The Bosch Addendum

This story has its genesis in one of many Twitter “salon” discussions carried on between myself, Tom Dark (@TomDark9), and a fair number of other followers who got sucked into the exchange.  The subject was dream analysis – Tom and I had been exchanging dream stories for a few days – and the evolution of myths and folklore from common dream symbolism found in just about every culture.  Tom had initially challenged me to to re-write the “Garden of Eden” story in a more “believable” manner (i.e., one not so willfully ignorant of geography), but as the dream debates extended, I began to consider the possibility of fusing the two into a Tweetplay.  With that Friday night’s suggestion queue empty, I decided to give it a go.

And, for what it’s worth, this is the first Tweetplay where I really wish I had handled the ending differently.  I now realize that the ending you see below is the weakest of the four paths I could have taken.  Oh well, c’est la vie!

Tonight’s tale is a mental journey through the strange lands of the imagination in search of the truths of the past, and a place called “Eden.” I call this one: “The Bosch Addendum.”


“I can see you now,” said the doctor, waving me into his office. “What seems to be the problem?”

“I’m not sure, doc,” I said, “I feel kinda confused lately. Like I’ve been punched in the face.”

“Have a seat over there, and tell me all about it,” he said, gesturing at a rather garish sofa.

“Well,” I said, “It all started with this strange dream where I was having a crooked breakfast.”

“Suddenly, this huge man came in with an incredibly pissed off, yet well dressed, monkey.”

‘YOU RUINED IT,’ screamed the monkey. ‘You had it all and you BLEW IT!’

‘Mr. Sprinkles is NOT amused!’, he bellowed, ‘And he demands that you fix this!’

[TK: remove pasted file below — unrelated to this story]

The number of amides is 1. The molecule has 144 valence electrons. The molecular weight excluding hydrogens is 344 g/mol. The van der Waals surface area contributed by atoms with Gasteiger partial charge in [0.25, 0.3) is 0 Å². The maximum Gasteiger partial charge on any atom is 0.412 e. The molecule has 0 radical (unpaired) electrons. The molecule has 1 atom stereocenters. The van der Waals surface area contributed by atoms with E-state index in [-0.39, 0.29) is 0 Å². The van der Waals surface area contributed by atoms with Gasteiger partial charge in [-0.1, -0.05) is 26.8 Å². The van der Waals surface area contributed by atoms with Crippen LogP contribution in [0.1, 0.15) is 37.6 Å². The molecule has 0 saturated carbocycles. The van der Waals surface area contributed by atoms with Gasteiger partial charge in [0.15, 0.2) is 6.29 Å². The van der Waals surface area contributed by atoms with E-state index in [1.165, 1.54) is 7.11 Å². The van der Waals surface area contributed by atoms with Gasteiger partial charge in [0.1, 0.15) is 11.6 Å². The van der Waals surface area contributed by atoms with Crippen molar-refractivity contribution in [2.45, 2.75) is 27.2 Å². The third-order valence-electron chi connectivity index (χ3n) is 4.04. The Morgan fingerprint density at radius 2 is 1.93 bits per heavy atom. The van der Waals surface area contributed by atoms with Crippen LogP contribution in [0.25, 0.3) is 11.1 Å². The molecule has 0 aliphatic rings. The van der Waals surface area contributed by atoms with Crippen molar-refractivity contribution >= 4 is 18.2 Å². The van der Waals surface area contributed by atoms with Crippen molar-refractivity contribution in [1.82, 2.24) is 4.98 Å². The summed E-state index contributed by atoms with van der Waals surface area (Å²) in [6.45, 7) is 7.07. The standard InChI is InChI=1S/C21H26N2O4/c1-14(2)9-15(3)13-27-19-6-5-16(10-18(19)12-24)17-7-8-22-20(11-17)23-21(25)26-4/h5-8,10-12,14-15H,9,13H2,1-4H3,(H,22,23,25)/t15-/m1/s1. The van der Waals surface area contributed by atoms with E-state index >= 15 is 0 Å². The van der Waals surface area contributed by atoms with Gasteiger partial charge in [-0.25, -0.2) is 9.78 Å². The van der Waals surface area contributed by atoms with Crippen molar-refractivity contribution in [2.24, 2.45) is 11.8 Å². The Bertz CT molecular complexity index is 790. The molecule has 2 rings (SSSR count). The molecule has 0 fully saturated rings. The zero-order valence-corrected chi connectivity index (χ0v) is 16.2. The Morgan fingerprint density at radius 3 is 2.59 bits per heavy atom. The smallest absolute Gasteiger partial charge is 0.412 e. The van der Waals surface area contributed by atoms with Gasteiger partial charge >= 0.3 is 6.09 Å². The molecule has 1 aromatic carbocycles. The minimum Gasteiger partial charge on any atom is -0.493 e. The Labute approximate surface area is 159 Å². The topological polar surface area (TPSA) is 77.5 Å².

‘Fix what?’ I stammered, wary of the pistol he waved beneath my nose.

‘EDEN!’ he roared. ‘Thanks to you stupid humans, the fires have destroyed it!’

‘But,’ I stammered, “What can I do about that? I’m just one man!’

‘You must travel to the land of dreams,’ he said, ‘and put the future back on its path!’

‘But HOW?’ I asked again. ‘Rocco here will send you,” he said, gesturing at the huge man.

The last thing I saw was Rocco’s rather large fist.

“When I woke up, I was in the middle of a vast desert, with nothing in sight for miles.”

“There were two trees standing, almost as if they were signposts for something.”

“The whisper of wind turned into a sudden rush of sound as an impossible train appeared.”

“A jackelope stepped off the train and spoke, ‘You must be the one I’m supposed to pick up.

“He shoved me into the train and, without a further word, sent us roaring across the desert.”

“We soon arrived at a temple carved into a mountain, and the jackelope tossed me off the train.”

“A Jeroba emerged. ‘You’re not quite there yet, human,’ he said, “Step into the ballon now.’

‘Where are we going,’ I asked. ‘Up,’ said the Jeroba, ‘Up and eastward to the monastery.”

“It was a small monastery, and it appeared deserted at first.”

“A Clouded Leopard appeared. ‘You will pause here, human,’ he said, ‘The next dream is near.’

‘Is this all a dream, then?’ I asked. The leopard licked his lips. ‘Of course,’ he said…

‘…Each stage of the journey takes you deeper into your dreams; closer to your truth.’

‘Come now,’ he continued, ‘Your ship sails for the turtle.’ h

“This part of the dream was the scariest. The ship sailed through sandstorms.”

“Passing dangerously close to a pair of raging Rain Dragons!”

“Eventually, we reached an island shrouded in mist, and mystery.”

“Where the World Turtle awaited patiently.”

‘Welcome,’ said the Turtle, ‘I imagine you have many questions?’

“I nodded dumbly. ‘Ages ago,’ he began, ‘I brought this world here upon my back…’

‘With the help of the other Gods, I created you humans to act as caretakers…’

‘I placed this world in your hands, and gave you dreams to steer its evolution through time…’

‘As time passed, however, you invented your own dreams, and fled the comfort of my grace…’

‘Over time, you began to make a mess of things. Poisoning the land and the air…’

‘And eventually… eventually, you even began killing each other…’

‘Because of this, I am leaving you to suffer the fate you, yourselves, have created. ‘

‘But what will happen to us!’ I cried. ‘You’ll die,’ he said gently.

‘But a new mother will emerge, and the cycle of dreams will start again.’

The doctor cleared his throat, interrupting my story. “It’s seems we’ve run out of time.”

“But I’m not finished!” I said. “I haven’t told you about the mother of the bear!”

“There’s no need,” said Dr. Bosch. “It’s time for you to wake up now.”